We are very sensitive to the issues raised by Manning’s announcement. We are using the pronoun ‘he’ to describe Manning for the time being. This is an ongoing story, and we will reevaluate as it develops further. We based this decision on numerous factors, including that the name Bradley Manning has a strong identification for our readers because he is a very visible public figure.
USA TODAY Editor in Chief David Callaway said, “Style evolves with the culture, and the latest style recommendations are that transgender people should be described as they want to be described. Private Manning has been known as a male to this day, so should be regarded as ‘he’ at least for the immediate future,” which would appear to violate the standard.
Let’s address this notion that somehow by referring to Manning as a “she” now and using the name Chelsea Manning readers will not know what is being covered because Manning has been a “him.”
First, here’s how an organization could handle it: “Chelsea Manning, the convicted, sentenced and discharged soldier once named Bradley Manning…”
That is straightforward and any reader who might be confused would quickly understand who exactly was being referenced.
Additionally, the “TODAY” show averages over 4 million viewers. News of Manning’s announcement received just about as much attention as her arrest, start of her trial and the verdict and sentence in the trial.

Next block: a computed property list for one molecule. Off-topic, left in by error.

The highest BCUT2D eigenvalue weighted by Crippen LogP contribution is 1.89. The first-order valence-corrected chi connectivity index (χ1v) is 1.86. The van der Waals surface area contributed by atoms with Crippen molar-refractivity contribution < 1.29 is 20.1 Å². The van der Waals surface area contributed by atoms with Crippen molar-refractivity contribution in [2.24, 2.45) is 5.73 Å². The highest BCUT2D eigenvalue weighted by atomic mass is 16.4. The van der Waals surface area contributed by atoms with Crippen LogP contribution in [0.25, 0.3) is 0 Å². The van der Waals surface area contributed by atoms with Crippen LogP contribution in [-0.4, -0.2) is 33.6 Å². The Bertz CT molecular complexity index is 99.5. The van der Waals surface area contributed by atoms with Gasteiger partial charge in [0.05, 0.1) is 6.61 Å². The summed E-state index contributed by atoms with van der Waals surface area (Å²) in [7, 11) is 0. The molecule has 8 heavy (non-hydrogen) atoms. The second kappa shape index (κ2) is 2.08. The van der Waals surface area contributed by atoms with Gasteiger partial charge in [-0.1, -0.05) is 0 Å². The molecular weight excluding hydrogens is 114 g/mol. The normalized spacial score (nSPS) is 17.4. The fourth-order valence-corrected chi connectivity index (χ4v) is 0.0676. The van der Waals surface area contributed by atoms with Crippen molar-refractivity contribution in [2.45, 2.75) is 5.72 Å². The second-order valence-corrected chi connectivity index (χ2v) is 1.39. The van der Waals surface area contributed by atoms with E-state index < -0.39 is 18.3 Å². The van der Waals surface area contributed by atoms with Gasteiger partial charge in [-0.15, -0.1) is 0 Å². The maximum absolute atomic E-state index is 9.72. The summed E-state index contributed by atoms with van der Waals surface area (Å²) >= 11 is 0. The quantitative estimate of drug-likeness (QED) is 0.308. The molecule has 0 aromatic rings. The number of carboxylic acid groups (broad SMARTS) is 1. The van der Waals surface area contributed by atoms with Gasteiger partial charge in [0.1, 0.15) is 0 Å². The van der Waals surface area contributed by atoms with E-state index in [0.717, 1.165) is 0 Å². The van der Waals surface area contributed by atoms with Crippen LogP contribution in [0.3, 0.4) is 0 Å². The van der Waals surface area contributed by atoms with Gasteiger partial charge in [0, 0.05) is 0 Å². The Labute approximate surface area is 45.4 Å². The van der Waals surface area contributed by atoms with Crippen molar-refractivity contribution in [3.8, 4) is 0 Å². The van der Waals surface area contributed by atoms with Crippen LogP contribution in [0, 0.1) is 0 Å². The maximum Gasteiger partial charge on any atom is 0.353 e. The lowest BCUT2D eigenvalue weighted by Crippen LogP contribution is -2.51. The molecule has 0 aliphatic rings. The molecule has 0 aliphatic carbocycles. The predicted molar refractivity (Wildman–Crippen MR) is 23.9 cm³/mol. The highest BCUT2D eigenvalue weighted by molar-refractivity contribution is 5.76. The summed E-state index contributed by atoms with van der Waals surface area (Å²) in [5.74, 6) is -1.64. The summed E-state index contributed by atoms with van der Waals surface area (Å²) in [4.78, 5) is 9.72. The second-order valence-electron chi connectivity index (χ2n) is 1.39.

Nowhere in the stylebook does it say continue to use the pronoun the public knows best or the pronoun, which is most convenient to the news organization, because that person has been well-known. Citing how people know Manning as Bradley Manning to justify not using feminine pronouns is a weak justification for such a decision.
CNN’s Jake Tapper announced on air, “CNN will continue to refer to him as Bradley Manning since he has not yet legally changed his name.”
It took Autumn Sandeen, a Navy veteran, somewhere around two years to get the Pentagon to change her name.
According to CNN, “She appealed to the VA, then the Pentagon. It ended with the Pentagon granting her an official change of gender on all military documents. She submitted a mountain of paperwork, including a revised birth certificate.”
This was the “first documented case of a gender change in the military” and showed that the military could do this for veterans. But, it raised the question of why the military would not do this for active duty members of the military as well.
In any case, there could be a lot of hardship and stress incurred in any effort to change her name to Chelsea Manning so outlets like CNN can feel comfortable with calling her Chelsea Manning.
The refusal to use feminine pronouns is not only insensitive to the person who is the subject of news coverage but also a reflection of the views of that media organization.
If someone prominent but less controversial to media organizations, who was not serving a thirty-five year sentence in a military prison, requested to be recognized as a woman instead of a man, the organizations might be more willing to use the name that individual had requested and use feminine pronouns. But, since media are opposed to recognizing how she is a classic whistleblower, who just happened to release a larger volume of information than any other whistleblower in history, it should not be a surprise that her request to be called Ms. Chelsea Manning would be denied by establishment news media organizations.